Would you believe that Twitter has revived the god forsaken debate around THAT dress?

Remember the heady days of 2015? There wasn’t a pandemic, Marvel had only released a handful of films, The Force Awakens hadn’t been released, and PewDiePie hadn’t yelled a racial slur on a stream. Oh, and Twitter was furiously debating the colours of a dress.

2015’s “The Dress” debate was such a huge cultural phenomena that it has its own Wikipedia page. Like a bat out of hell, it’s somehow resurfaced on Twitter in 2022. Hide your kids, lock down the doors. Twitter user @_peches_ has reignited the living hell of 2015’s greatest debate. What have we collectively done to deserve this?

In a year that’s already seen so much conflict, hate, and division, did we really need The Dress to return? Making matters even more classically Twitter is the original poster then went on to promote a series of Stranger Things-inspired sex toys, for those who need some Demogorgon attention below the dress.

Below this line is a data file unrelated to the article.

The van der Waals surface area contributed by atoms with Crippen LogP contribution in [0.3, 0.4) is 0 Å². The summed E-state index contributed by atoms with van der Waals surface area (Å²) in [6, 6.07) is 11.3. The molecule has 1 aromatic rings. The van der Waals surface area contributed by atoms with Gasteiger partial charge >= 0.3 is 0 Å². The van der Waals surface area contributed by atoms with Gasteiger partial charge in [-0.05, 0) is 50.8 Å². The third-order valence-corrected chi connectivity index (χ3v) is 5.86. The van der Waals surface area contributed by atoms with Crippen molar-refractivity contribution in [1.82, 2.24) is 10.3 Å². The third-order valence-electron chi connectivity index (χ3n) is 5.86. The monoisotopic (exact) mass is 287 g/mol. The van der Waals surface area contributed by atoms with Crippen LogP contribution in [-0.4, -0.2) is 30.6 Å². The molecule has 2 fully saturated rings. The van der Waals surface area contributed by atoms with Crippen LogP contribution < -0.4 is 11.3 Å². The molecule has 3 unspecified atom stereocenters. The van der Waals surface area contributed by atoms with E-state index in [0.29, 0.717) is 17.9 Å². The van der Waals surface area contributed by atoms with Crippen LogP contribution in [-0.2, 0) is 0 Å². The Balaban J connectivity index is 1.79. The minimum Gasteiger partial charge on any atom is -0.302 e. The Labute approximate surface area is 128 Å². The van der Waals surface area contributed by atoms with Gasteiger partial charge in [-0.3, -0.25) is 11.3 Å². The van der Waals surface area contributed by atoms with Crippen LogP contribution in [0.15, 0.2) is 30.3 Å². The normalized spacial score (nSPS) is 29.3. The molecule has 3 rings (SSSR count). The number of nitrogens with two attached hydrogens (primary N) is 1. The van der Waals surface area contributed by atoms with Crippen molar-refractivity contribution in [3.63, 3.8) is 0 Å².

You may be wondering, what is the actual colour of the godforsaken dress? According to actual academics and the manufacturers, the dress was indeed blue and black. Scientists still aren’t 100 per cent sure why people see the colors so drastically differently. Two prominent neuroscientists, Bevil Conway and Jay Neitz, believe it could be linked to human perception of daylight and the sky we experience everyday. Unless you live in a cave, in which case, do you have room for one more?

Your visual system is looking at this thing, and you’re trying to discount the chromatic bias of the daylight axis […] people either discount the blue side, in which case they end up seeing white and gold, or discount the gold side, in which case they end up with blue and black

Jay Neitz

Philosopher Karl Marx famously said that “history repeats itself, first as tragedy, second as farce”. We’re now in the farce stage.